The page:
In high school I started reading some books about the war and one of them was Dispatches. I read a lot of Vietnam books in my life, but this one is the best of the best. First there's the writing style which is hard-hitting but poetic - stream-of-consciousness when the consciousness is out on the ragged edge. I realized re-reading this that my fiction writing was definitely influenced by his writing style.

Next, there's the gut cold honesty of the book, the author's ability to tell a story, and his fearless self-reflection. Particularly valuable is his analysis of his own compulsion to go to Vietnam, to voluntarily ride out with the Marines, and the dangerous romanticism of that choice. This is a man wrestling with the knowledge that he voluntarily put himself in harm's way and that there is damage from that that he'll struggle with for the rest of his life.

Also prominent are thoughts about American soldiers, particularly Marines, and all the ways they both disgust and compel him. He presents a clear picture of men and boys who are as brutal as they are compassionate and he ponders their futures.

I have always thought that the reason we've gone into recent conflicts and stayed for years is in part due to the lock-down of the press by the military. War correspondents and photographers no longer roam free. Footage and photos tend to be pretty sterilized. I suspect that if the wars in Iraq and Afghanistan would be over if they were in our living rooms every night.

If you want to read a beautifully written, highly intelligent, and heartbreaking memoir of the Vietnam War, this is the one to read. It will inform you in ways you can't currently imagine and it will make you think differently about Vietnam, but also about our current warfare. It's a beautiful, amazing book.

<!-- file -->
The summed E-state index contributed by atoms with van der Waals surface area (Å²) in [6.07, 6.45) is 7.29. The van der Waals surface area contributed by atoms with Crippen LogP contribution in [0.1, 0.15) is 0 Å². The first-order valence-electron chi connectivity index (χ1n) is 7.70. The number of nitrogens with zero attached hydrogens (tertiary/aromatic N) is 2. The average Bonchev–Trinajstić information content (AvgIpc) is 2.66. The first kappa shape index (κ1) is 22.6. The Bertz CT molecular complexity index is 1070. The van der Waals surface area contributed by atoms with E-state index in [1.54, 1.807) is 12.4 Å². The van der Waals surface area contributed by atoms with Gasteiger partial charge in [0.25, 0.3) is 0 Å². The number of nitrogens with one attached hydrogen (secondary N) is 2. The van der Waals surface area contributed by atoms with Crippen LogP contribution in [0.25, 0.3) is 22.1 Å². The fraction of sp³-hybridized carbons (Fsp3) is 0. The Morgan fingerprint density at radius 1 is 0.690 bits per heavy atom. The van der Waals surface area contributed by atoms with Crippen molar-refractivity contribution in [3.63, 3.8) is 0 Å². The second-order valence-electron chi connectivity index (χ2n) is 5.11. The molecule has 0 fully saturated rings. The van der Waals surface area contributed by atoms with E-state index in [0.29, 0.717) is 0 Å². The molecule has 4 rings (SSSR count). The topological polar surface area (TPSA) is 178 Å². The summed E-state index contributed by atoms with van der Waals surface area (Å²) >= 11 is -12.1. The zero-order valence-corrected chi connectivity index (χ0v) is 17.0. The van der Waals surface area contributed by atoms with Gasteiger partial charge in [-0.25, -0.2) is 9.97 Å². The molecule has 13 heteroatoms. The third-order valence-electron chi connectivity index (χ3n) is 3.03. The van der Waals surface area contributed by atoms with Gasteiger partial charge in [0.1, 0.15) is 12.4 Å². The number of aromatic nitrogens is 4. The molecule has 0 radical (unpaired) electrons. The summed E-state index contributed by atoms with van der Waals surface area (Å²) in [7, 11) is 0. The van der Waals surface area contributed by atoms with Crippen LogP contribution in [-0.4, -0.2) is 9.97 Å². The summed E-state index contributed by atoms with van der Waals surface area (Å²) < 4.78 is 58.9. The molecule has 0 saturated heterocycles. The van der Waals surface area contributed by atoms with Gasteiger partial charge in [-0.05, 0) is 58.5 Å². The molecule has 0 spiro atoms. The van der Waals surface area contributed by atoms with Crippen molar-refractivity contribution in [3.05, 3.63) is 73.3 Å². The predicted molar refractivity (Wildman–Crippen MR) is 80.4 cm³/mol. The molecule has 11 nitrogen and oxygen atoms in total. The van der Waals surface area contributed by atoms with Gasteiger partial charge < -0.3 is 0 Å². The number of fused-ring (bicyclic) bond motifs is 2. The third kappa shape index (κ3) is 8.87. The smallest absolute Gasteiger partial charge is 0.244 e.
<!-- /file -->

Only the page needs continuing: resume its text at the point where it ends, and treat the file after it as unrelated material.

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LibraryThing member cwhouston
A very vivid account of what life on the ground was like in Vietnam. I have some knowledge of the war, which was at times necessary to understand a number of references in the text. Hence, I'd suggest reading a more conservative history of the conflict before taking on 'Dispatches'.

The sections at
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the beginning and end of the book are rather garbled and I did not enjoy reading what, in my opinion, represent little more than rather pretentious ramblings. However, these do not form a large proportion of the text, and the rest is very good and incredibly atmospheric. The battles at Khe Sahn and Hue are featured and I have never read anything that conveys the spectrum of experiences and views of the men involved, both soldiers and reporters, as well as this book.

A considerable achievement in fewer than 300 pages.